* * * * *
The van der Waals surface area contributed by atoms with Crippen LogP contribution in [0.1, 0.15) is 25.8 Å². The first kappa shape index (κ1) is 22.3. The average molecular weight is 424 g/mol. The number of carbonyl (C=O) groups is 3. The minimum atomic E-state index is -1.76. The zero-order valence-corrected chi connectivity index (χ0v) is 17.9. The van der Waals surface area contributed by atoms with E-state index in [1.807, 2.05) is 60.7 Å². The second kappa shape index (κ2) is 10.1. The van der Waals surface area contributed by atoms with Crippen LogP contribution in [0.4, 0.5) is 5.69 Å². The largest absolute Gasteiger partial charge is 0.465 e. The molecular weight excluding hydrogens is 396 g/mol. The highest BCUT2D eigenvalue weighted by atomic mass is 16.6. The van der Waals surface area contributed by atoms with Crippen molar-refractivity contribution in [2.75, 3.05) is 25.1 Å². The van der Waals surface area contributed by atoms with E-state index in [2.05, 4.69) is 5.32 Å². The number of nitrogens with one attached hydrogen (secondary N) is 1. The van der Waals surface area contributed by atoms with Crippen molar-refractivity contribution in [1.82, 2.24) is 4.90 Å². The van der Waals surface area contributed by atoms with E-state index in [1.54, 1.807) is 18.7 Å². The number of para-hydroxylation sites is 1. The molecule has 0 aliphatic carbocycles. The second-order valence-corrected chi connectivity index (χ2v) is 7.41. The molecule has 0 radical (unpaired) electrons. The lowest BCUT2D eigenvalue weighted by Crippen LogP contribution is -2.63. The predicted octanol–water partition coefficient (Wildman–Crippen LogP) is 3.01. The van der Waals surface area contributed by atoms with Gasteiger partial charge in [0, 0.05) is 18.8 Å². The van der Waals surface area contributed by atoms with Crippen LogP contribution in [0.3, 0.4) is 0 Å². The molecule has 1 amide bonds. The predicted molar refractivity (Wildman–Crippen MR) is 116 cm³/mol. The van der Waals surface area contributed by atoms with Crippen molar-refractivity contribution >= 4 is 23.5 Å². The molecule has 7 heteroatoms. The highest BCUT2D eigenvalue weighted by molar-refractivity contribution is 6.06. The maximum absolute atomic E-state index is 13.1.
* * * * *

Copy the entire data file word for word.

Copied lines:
The van der Waals surface area contributed by atoms with Crippen LogP contribution in [0.1, 0.15) is 25.8 Å². The first kappa shape index (κ1) is 22.3. The average molecular weight is 424 g/mol. The number of carbonyl (C=O) groups is 3. The minimum atomic E-state index is -1.76. The zero-order valence-corrected chi connectivity index (χ0v) is 17.9. The van der Waals surface area contributed by atoms with E-state index in [1.807, 2.05) is 60.7 Å². The second kappa shape index (κ2) is 10.1. The van der Waals surface area contributed by atoms with Crippen LogP contribution in [0.4, 0.5) is 5.69 Å². The largest absolute Gasteiger partial charge is 0.465 e. The molecular weight excluding hydrogens is 396 g/mol. The highest BCUT2D eigenvalue weighted by atomic mass is 16.6. The van der Waals surface area contributed by atoms with Crippen molar-refractivity contribution in [2.75, 3.05) is 25.1 Å². The van der Waals surface area contributed by atoms with E-state index in [2.05, 4.69) is 5.32 Å². The number of nitrogens with one attached hydrogen (secondary N) is 1. The van der Waals surface area contributed by atoms with Crippen molar-refractivity contribution in [1.82, 2.24) is 4.90 Å². The van der Waals surface area contributed by atoms with E-state index in [1.54, 1.807) is 18.7 Å². The number of para-hydroxylation sites is 1. The molecule has 0 aliphatic carbocycles. The second-order valence-corrected chi connectivity index (χ2v) is 7.41. The molecule has 0 radical (unpaired) electrons. The lowest BCUT2D eigenvalue weighted by Crippen LogP contribution is -2.63. The predicted octanol–water partition coefficient (Wildman–Crippen LogP) is 3.01. The van der Waals surface area contributed by atoms with Gasteiger partial charge in [0, 0.05) is 18.8 Å². The van der Waals surface area contributed by atoms with Crippen LogP contribution in [0.3, 0.4) is 0 Å². The molecule has 1 amide bonds. The predicted molar refractivity (Wildman–Crippen MR) is 116 cm³/mol. The van der Waals surface area contributed by atoms with Crippen molar-refractivity contribution >= 4 is 23.5 Å². The molecule has 7 heteroatoms. The highest BCUT2D eigenvalue weighted by molar-refractivity contribution is 6.06. The maximum absolute atomic E-state index is 13.1.